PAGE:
“There was no bad impact, despite a number of stories focusing on my being transgender,” she says. “That means that, at least here in Jersey, there’s fairly good acceptance of LGBTQ people, and that, I think, is a good harbinger for the future.”
Williams says she hasn’t had many overtly negative reactions to her candidacy, save one voter who followed up an in-person stop on the campaign trail by mailing her literature about how she was committing “sin.”
“Certainly, I haven’t had any of the ridiculousness that occurred with Danica Roem when she ran,” she says. “But New Jersey is also much different from Virginia.”
Williams has been attacked for being transgender on some conservative blogs, but her gender identity has largely been an afterthought on the campaign trail. That has been a welcome relief for Williams, who had been concerned that some people might target her family and harass her children if she chose to run for the General Assembly.
Taking a page from Roem’s successful 2017 campaign strategy, Williams, herself an alumnus of the LGBTQ Victory Institute’s candidate training, has been hitting the campaign trail, knocking on doors six days a week, and meeting with voters in order to get her message out to a wider audience.
“I realized that if I was going to do this, I had to meet as many voters as I could, so that if the media started playing up identity issues more than policy, I wanted people to have already met me,” she says. “It’s harder to hate or dislike someone if you already know them.”
Because her party is also President Trump’s, and the president commands so much attention these days, Williams has encountered voters who want to talk about national issues. Instead, she tries to redirect their focus towards local issues, including unemployment, high property taxes, and problems with water quality and the management of Trenton Water Works, which has been forced to issue several “boil water” advisories due to low chlorine levels and outbreaks of Legionnaire’s Disease.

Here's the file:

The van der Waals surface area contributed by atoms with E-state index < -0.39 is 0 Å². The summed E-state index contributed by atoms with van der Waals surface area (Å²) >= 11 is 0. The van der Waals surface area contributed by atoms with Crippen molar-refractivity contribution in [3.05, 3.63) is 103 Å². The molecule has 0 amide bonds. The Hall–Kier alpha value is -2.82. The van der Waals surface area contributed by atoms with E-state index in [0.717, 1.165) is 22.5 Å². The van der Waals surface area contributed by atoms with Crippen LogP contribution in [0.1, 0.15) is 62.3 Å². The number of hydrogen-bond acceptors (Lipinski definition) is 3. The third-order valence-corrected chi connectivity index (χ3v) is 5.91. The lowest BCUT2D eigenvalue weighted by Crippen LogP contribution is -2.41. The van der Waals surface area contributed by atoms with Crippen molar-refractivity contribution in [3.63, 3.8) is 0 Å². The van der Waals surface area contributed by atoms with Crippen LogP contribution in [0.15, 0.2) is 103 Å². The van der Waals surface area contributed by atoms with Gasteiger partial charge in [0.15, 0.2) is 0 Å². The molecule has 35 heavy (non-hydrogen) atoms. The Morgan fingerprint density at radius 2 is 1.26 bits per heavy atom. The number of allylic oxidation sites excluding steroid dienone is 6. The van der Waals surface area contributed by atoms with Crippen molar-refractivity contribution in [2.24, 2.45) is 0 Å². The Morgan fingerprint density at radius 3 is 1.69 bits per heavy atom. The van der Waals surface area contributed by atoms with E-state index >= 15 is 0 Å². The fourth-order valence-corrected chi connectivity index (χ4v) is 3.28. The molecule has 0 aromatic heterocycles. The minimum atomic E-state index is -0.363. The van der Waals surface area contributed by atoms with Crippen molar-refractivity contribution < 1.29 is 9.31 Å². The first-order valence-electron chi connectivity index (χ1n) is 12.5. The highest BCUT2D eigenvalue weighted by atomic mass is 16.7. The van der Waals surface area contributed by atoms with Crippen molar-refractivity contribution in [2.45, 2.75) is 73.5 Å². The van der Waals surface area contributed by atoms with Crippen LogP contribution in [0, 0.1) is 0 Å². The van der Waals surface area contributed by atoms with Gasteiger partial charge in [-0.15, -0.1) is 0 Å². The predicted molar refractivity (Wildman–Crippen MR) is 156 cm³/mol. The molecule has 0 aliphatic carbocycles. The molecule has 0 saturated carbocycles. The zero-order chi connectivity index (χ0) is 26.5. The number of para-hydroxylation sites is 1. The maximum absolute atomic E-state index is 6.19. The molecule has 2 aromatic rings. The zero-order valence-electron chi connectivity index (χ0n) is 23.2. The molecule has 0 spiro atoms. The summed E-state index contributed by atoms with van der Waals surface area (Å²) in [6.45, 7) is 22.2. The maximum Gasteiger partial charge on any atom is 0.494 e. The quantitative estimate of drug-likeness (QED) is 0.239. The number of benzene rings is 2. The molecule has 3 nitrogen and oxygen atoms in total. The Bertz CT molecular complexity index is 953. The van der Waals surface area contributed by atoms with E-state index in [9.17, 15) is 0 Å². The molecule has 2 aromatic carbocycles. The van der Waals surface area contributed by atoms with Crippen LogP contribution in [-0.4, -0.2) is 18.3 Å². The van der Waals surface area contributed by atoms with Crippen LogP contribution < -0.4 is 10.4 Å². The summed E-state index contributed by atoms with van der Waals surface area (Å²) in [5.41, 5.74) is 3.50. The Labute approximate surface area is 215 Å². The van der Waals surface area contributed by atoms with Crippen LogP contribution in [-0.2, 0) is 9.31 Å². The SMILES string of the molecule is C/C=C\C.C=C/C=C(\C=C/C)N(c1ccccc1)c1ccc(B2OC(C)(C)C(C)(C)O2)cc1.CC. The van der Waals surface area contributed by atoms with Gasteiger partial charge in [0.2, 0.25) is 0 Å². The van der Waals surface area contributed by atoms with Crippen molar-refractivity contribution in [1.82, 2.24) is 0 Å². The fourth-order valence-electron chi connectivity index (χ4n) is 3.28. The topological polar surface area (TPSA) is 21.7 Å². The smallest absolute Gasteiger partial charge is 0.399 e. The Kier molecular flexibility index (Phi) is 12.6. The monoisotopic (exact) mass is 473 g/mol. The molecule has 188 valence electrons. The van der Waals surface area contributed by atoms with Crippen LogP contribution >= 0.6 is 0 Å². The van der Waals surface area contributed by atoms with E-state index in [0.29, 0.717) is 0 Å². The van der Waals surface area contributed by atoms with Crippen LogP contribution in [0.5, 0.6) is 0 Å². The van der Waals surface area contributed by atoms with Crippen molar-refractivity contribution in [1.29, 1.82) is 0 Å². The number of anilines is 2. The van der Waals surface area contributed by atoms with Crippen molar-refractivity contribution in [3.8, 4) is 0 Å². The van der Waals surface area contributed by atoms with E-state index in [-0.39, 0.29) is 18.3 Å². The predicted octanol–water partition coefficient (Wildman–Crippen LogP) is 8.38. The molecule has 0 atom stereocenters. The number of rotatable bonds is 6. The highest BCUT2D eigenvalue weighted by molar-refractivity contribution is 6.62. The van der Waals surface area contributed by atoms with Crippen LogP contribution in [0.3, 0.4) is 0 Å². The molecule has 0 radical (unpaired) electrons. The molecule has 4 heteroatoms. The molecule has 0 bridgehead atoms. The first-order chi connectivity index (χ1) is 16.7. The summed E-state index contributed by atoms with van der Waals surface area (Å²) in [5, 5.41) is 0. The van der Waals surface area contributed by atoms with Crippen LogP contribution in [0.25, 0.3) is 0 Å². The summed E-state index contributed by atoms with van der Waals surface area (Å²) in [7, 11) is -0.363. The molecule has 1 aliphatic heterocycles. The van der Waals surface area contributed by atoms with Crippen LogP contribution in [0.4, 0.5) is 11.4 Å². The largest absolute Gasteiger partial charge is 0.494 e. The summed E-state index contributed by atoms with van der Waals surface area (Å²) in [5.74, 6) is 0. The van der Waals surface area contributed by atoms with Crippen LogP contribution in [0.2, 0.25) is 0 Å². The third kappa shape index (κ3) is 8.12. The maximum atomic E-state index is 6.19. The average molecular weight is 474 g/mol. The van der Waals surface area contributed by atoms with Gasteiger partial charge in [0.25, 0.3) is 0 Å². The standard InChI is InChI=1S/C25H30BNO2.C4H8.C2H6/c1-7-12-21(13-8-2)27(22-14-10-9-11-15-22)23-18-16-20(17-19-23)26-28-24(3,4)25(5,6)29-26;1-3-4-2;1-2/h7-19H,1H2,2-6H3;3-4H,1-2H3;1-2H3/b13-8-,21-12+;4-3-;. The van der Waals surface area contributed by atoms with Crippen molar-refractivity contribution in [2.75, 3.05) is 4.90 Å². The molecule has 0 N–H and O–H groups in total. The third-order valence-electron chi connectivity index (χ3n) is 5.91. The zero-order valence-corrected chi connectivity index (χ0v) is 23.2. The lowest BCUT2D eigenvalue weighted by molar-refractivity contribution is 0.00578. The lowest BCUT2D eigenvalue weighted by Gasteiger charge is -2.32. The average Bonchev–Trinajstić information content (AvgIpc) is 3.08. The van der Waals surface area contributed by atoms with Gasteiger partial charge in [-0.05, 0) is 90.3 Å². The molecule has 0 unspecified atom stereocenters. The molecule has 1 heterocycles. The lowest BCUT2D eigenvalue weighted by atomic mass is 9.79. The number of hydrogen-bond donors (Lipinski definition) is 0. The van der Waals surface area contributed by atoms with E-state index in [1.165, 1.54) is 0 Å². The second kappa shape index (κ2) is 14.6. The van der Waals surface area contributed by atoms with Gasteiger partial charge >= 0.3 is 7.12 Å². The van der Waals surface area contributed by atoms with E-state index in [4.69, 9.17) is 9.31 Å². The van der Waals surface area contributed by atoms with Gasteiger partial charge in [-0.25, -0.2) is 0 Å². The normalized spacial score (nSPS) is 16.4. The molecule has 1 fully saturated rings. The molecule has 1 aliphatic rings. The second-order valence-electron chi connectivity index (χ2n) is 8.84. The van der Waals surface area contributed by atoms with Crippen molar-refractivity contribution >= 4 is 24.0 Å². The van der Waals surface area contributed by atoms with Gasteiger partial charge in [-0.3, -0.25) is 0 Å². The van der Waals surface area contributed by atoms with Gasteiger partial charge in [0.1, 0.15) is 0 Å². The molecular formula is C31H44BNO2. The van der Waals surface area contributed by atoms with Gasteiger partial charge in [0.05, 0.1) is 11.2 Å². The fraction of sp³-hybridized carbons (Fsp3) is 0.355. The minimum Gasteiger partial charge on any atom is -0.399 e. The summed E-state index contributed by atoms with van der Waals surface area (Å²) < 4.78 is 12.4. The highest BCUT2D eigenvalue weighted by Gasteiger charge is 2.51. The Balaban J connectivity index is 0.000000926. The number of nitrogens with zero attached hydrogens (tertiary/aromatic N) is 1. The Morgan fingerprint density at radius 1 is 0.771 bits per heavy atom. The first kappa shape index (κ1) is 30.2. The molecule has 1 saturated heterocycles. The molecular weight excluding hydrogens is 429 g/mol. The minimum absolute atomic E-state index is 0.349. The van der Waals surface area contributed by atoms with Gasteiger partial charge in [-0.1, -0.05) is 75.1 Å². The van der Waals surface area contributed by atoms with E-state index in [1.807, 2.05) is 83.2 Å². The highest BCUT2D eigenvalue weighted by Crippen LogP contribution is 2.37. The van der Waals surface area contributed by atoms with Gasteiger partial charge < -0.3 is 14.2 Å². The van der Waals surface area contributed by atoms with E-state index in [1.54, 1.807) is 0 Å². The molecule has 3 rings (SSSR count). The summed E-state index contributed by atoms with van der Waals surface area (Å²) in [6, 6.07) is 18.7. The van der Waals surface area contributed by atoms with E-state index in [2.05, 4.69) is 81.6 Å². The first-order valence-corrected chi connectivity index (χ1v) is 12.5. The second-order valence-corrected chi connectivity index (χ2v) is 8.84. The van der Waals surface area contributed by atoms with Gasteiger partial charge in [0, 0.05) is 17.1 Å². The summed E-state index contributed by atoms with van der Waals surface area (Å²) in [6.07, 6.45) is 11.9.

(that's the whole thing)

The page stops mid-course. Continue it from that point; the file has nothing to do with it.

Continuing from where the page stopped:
“It’s sort of a litmus test for some people, on both sides, left and right, particularly with the current administration in the White House,” she says. “What I tell people is that this is a local election, a state election. I personally did not vote for President Trump in the last election, I voted for John Kasich. But what I’m focused on is whether you have clean water, whether your property taxes are going to be something you can afford, so you don’t have to have an exit plan to leave New Jersey, and so that you won’t have to leave New Jersey to see your grandkids.”
Williams has also focused part of her campaign on increasing the availability of treatment for those suffering from addiction. She says that if the state is determined to legalize and tax marijuana for recreational use, it is reasonable to mandate that a significant portion be used to help connect those struggling with addiction to treatment services, including those who are incarcerated.
“Unless you can get quality treatment, you can’t rebuild or move on in your life,” Williams says. “I’ve found how similar that can be to a transgender person coming out. You can lose your job, some friendships, some personal relationships. You have to rebuild some aspects of your life.”
Williams recently netted an endorsement from Garden State Equality, the state’s largest LGBTQ organization, ahead of the general election — a significant victory, especially considering that Garden State Equality rarely endorses challengers and typically endorses more Democrats than Republicans.
She also notes that the press coverage of the endorsement can remind Republicans that not every LGBTQ person is necessarily a liberal Democrat. She hopes to use her party affiliation and gender identity to bridge gaps and find common cause between Republicans and members of New Jersey’s LGBTQ community.
“It means a lot to me,” she says. “I’ve done a lot of advocacy work in New Jersey, and the idea of them saying, ‘Hey, she’d be a good leader for our community’ says a lot.”